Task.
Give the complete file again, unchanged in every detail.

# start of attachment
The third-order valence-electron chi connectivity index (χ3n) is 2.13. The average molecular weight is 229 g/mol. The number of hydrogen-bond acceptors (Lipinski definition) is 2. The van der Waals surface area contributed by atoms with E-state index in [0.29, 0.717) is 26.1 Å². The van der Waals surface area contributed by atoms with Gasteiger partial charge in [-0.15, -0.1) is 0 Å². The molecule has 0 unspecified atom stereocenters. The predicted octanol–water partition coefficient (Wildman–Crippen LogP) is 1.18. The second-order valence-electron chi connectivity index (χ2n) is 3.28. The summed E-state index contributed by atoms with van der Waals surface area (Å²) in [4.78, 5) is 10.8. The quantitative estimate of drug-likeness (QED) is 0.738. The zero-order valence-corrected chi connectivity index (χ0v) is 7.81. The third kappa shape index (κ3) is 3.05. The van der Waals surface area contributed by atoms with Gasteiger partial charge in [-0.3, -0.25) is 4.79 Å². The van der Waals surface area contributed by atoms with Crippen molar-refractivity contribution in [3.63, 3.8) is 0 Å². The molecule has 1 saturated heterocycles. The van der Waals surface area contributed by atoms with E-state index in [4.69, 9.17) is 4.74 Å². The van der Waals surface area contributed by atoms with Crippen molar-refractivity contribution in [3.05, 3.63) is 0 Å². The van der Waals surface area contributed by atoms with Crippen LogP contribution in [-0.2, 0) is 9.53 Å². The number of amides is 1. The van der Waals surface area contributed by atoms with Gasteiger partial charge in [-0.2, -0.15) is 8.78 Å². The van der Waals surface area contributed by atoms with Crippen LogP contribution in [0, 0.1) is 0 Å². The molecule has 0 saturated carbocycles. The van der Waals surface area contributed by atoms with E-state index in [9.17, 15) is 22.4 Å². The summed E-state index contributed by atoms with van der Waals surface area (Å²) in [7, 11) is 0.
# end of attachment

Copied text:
The third-order valence-electron chi connectivity index (χ3n) is 2.13. The average molecular weight is 229 g/mol. The number of hydrogen-bond acceptors (Lipinski definition) is 2. The van der Waals surface area contributed by atoms with E-state index in [0.29, 0.717) is 26.1 Å². The van der Waals surface area contributed by atoms with Gasteiger partial charge in [-0.15, -0.1) is 0 Å². The molecule has 0 unspecified atom stereocenters. The predicted octanol–water partition coefficient (Wildman–Crippen LogP) is 1.18. The second-order valence-electron chi connectivity index (χ2n) is 3.28. The summed E-state index contributed by atoms with van der Waals surface area (Å²) in [4.78, 5) is 10.8. The quantitative estimate of drug-likeness (QED) is 0.738. The zero-order valence-corrected chi connectivity index (χ0v) is 7.81. The third kappa shape index (κ3) is 3.05. The van der Waals surface area contributed by atoms with Gasteiger partial charge in [-0.3, -0.25) is 4.79 Å². The van der Waals surface area contributed by atoms with Crippen molar-refractivity contribution in [3.63, 3.8) is 0 Å². The molecule has 1 saturated heterocycles. The van der Waals surface area contributed by atoms with E-state index in [4.69, 9.17) is 4.74 Å². The van der Waals surface area contributed by atoms with Crippen molar-refractivity contribution in [3.05, 3.63) is 0 Å². The van der Waals surface area contributed by atoms with Crippen LogP contribution in [-0.2, 0) is 9.53 Å². The number of amides is 1. The van der Waals surface area contributed by atoms with Gasteiger partial charge in [-0.2, -0.15) is 8.78 Å². The van der Waals surface area contributed by atoms with Crippen LogP contribution in [0, 0.1) is 0 Å². The molecule has 0 saturated carbocycles. The van der Waals surface area contributed by atoms with E-state index in [9.17, 15) is 22.4 Å². The summed E-state index contributed by atoms with van der Waals surface area (Å²) in [7, 11) is 0.